Building anti-racist practices and bias intervention into our policies, protocols, and professional development is going to be paramount to the success of our re-opening and creating spaces that are healing-centered not only for our students, but for adults, as well. Imagine the love and belonging and esteem needs we can meet when we interrupt our systems that are leading to inequitable outcomes, and prioritize student well-being, connection, relationships, agency, and leadership. What if, instead of detention, we wrote notes of encouragement to our struggling students and offered office hours? What if we recognized conflict as an opportunity for better mutual understanding, and prioritized conversations and reparation of harm over referrals and suspension? What if we created a peer mentorship program to build relationships between students of different grade levels and create a wider web of support?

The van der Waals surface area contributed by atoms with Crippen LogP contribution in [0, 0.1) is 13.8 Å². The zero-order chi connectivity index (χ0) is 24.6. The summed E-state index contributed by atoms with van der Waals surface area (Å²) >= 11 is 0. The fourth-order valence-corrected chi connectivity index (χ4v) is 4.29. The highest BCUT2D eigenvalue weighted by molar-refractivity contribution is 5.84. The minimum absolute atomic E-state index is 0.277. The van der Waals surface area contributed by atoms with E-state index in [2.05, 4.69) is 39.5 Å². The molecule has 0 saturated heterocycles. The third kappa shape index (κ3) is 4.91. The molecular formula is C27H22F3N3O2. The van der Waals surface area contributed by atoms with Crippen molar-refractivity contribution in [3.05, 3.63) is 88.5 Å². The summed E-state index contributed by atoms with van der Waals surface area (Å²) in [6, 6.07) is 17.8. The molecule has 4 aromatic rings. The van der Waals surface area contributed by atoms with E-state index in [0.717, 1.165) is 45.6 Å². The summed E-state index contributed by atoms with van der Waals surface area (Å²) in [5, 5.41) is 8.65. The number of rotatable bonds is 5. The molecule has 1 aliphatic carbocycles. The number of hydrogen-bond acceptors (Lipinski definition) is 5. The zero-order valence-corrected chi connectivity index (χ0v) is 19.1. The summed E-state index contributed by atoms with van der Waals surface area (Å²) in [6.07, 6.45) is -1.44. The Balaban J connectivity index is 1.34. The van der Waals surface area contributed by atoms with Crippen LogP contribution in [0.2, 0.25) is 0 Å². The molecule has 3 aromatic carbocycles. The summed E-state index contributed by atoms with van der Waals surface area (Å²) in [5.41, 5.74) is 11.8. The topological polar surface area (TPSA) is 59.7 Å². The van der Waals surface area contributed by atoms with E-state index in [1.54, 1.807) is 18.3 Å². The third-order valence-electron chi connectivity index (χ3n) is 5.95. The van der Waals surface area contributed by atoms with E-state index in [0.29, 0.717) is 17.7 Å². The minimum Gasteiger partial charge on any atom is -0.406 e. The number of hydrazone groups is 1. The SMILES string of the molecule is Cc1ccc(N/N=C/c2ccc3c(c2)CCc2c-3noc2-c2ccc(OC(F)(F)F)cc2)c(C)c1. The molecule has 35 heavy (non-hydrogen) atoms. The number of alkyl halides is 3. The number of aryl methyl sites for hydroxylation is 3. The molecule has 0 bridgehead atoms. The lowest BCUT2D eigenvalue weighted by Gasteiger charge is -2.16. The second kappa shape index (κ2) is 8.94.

INCLUDE CULTURALLY RESPONSIVE & TRAUMA-INFORMED PRACTICES
As these needs are met, we create more space and opportunities for self-actualization. Students can focus on achieving at their highest potential when they know they are heard, seen, valued, and belong to their community. This doesn’t mean we cancel algebra and replace it with group hugs; this means that in algebra class, we use culturally responsive and trauma-informed practices, amplify student voice and choice, and build a sense of cooperation over competition. We utilize social-emotional learning to create an environment that serves the needs of our students so that we can thrive, together.
As you begin this work of shifting to social-emotional learning for equity, the National Equity Project has compiled a chart of common pitfalls and recommendations on how to avoid and address them. Education Week has lessons that educators and policymakers can glean from other major disasters on how students will react and what kind of supports they will need. And we know that teachers of color are leaving the profession at staggering rates. A new study highlights some of the reasons why.
This shift will take a collective effort. In support of schools and youth-serving organizations working to make the changes to meet the needs of all students as we move towards re-opening, Girls Leadership is offering a selection of trainings, workshops, and curriculum with concrete strategies for implementation.